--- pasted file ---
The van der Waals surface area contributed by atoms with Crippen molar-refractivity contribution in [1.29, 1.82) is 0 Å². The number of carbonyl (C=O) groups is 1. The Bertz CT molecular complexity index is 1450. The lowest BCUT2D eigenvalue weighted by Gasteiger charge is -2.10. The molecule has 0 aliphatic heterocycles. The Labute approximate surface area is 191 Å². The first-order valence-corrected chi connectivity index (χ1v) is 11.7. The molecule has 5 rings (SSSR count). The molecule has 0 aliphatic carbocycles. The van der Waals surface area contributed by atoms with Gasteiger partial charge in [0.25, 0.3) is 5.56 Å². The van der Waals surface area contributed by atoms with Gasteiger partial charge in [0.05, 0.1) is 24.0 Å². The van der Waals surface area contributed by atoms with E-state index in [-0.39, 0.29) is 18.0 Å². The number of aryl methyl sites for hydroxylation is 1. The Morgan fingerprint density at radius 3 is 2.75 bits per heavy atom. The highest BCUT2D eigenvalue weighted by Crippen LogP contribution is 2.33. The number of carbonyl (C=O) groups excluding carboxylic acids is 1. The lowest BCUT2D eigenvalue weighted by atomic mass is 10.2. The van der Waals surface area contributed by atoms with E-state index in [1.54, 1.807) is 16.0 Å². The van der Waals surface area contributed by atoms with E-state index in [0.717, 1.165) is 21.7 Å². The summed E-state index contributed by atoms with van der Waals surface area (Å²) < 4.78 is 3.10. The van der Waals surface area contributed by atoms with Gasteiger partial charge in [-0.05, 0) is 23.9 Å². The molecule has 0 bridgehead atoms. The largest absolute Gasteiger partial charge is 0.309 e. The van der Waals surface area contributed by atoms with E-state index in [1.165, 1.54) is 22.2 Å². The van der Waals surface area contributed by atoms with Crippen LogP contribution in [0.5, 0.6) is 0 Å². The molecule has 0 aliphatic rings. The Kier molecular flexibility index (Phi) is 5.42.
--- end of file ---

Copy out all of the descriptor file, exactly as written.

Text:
The van der Waals surface area contributed by atoms with Crippen molar-refractivity contribution in [1.29, 1.82) is 0 Å². The number of carbonyl (C=O) groups is 1. The Bertz CT molecular complexity index is 1450. The lowest BCUT2D eigenvalue weighted by Gasteiger charge is -2.10. The molecule has 0 aliphatic heterocycles. The Labute approximate surface area is 191 Å². The first-order valence-corrected chi connectivity index (χ1v) is 11.7. The molecule has 5 rings (SSSR count). The molecule has 0 aliphatic carbocycles. The van der Waals surface area contributed by atoms with Gasteiger partial charge in [0.25, 0.3) is 5.56 Å². The van der Waals surface area contributed by atoms with Gasteiger partial charge in [0.05, 0.1) is 24.0 Å². The van der Waals surface area contributed by atoms with E-state index in [-0.39, 0.29) is 18.0 Å². The number of aryl methyl sites for hydroxylation is 1. The Morgan fingerprint density at radius 3 is 2.75 bits per heavy atom. The highest BCUT2D eigenvalue weighted by Crippen LogP contribution is 2.33. The number of carbonyl (C=O) groups excluding carboxylic acids is 1. The lowest BCUT2D eigenvalue weighted by atomic mass is 10.2. The van der Waals surface area contributed by atoms with E-state index in [1.54, 1.807) is 16.0 Å². The van der Waals surface area contributed by atoms with E-state index in [0.717, 1.165) is 21.7 Å². The summed E-state index contributed by atoms with van der Waals surface area (Å²) < 4.78 is 3.10. The van der Waals surface area contributed by atoms with Gasteiger partial charge in [-0.05, 0) is 23.9 Å². The molecule has 0 bridgehead atoms. The largest absolute Gasteiger partial charge is 0.309 e. The van der Waals surface area contributed by atoms with E-state index in [1.165, 1.54) is 22.2 Å². The van der Waals surface area contributed by atoms with Crippen LogP contribution in [0.5, 0.6) is 0 Å². The molecule has 0 aliphatic rings. The Kier molecular flexibility index (Phi) is 5.42.